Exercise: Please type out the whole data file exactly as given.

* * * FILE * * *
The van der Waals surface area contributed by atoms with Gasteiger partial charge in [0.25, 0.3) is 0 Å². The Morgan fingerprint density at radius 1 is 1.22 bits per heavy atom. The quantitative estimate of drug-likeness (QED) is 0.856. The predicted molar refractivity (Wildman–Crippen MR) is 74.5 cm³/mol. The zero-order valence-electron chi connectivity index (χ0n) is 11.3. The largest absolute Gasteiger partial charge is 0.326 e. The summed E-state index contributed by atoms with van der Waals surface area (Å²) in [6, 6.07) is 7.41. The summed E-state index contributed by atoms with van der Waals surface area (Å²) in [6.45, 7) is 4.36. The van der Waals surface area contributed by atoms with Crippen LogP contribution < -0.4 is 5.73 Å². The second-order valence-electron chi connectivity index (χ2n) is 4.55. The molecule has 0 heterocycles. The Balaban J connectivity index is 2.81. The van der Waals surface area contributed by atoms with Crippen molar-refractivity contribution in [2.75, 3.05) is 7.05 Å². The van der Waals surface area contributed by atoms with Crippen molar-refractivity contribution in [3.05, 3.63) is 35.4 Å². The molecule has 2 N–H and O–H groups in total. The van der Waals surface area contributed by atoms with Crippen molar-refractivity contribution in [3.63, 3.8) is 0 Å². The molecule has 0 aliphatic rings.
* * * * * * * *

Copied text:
The van der Waals surface area contributed by atoms with Gasteiger partial charge in [0.25, 0.3) is 0 Å². The Morgan fingerprint density at radius 1 is 1.22 bits per heavy atom. The quantitative estimate of drug-likeness (QED) is 0.856. The predicted molar refractivity (Wildman–Crippen MR) is 74.5 cm³/mol. The zero-order valence-electron chi connectivity index (χ0n) is 11.3. The largest absolute Gasteiger partial charge is 0.326 e. The summed E-state index contributed by atoms with van der Waals surface area (Å²) in [6, 6.07) is 7.41. The summed E-state index contributed by atoms with van der Waals surface area (Å²) in [6.45, 7) is 4.36. The van der Waals surface area contributed by atoms with Crippen LogP contribution < -0.4 is 5.73 Å². The second-order valence-electron chi connectivity index (χ2n) is 4.55. The molecule has 0 heterocycles. The Balaban J connectivity index is 2.81. The van der Waals surface area contributed by atoms with Crippen molar-refractivity contribution in [2.75, 3.05) is 7.05 Å². The van der Waals surface area contributed by atoms with Crippen molar-refractivity contribution in [3.05, 3.63) is 35.4 Å². The molecule has 2 N–H and O–H groups in total. The van der Waals surface area contributed by atoms with Crippen molar-refractivity contribution in [3.63, 3.8) is 0 Å². The molecule has 0 aliphatic rings.